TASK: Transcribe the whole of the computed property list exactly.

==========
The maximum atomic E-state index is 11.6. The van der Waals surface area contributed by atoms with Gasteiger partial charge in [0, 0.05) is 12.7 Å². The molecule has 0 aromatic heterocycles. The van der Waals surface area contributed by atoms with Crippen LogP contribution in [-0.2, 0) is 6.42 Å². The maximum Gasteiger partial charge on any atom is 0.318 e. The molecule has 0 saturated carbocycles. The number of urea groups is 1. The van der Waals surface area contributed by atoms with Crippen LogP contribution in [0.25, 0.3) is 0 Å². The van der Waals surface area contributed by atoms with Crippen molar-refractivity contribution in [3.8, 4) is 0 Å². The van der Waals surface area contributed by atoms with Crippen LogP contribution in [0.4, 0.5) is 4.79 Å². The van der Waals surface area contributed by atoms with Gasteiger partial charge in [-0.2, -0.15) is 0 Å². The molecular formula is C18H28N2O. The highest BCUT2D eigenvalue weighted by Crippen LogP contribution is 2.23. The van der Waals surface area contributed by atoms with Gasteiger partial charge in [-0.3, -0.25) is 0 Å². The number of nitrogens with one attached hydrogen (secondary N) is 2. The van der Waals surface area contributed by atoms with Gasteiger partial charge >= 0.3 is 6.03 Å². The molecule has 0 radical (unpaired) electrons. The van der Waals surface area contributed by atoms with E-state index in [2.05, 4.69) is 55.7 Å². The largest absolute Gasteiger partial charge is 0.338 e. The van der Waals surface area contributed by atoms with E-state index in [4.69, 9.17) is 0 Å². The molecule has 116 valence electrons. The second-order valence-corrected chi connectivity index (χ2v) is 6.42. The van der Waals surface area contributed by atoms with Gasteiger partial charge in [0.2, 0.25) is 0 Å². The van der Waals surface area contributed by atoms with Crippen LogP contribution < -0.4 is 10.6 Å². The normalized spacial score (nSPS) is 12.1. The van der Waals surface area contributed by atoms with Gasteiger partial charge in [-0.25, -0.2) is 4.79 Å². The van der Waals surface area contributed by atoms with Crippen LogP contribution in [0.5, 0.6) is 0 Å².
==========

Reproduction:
The maximum atomic E-state index is 11.6. The van der Waals surface area contributed by atoms with Gasteiger partial charge in [0, 0.05) is 12.7 Å². The molecule has 0 aromatic heterocycles. The van der Waals surface area contributed by atoms with Crippen LogP contribution in [-0.2, 0) is 6.42 Å². The maximum Gasteiger partial charge on any atom is 0.318 e. The molecule has 0 saturated carbocycles. The number of urea groups is 1. The van der Waals surface area contributed by atoms with Crippen LogP contribution in [0.25, 0.3) is 0 Å². The van der Waals surface area contributed by atoms with Crippen molar-refractivity contribution in [3.8, 4) is 0 Å². The van der Waals surface area contributed by atoms with Crippen LogP contribution in [0.4, 0.5) is 4.79 Å². The van der Waals surface area contributed by atoms with Gasteiger partial charge in [-0.2, -0.15) is 0 Å². The molecular formula is C18H28N2O. The highest BCUT2D eigenvalue weighted by Crippen LogP contribution is 2.23. The van der Waals surface area contributed by atoms with Gasteiger partial charge in [-0.3, -0.25) is 0 Å². The number of nitrogens with one attached hydrogen (secondary N) is 2. The van der Waals surface area contributed by atoms with Gasteiger partial charge >= 0.3 is 6.03 Å². The molecule has 0 radical (unpaired) electrons. The van der Waals surface area contributed by atoms with E-state index in [2.05, 4.69) is 55.7 Å². The largest absolute Gasteiger partial charge is 0.338 e. The van der Waals surface area contributed by atoms with E-state index in [4.69, 9.17) is 0 Å². The molecule has 116 valence electrons. The second-order valence-corrected chi connectivity index (χ2v) is 6.42. The van der Waals surface area contributed by atoms with Gasteiger partial charge in [0.2, 0.25) is 0 Å². The van der Waals surface area contributed by atoms with Crippen LogP contribution < -0.4 is 10.6 Å². The normalized spacial score (nSPS) is 12.1. The van der Waals surface area contributed by atoms with Gasteiger partial charge in [-0.25, -0.2) is 4.79 Å². The van der Waals surface area contributed by atoms with Crippen LogP contribution in [0.5, 0.6) is 0 Å².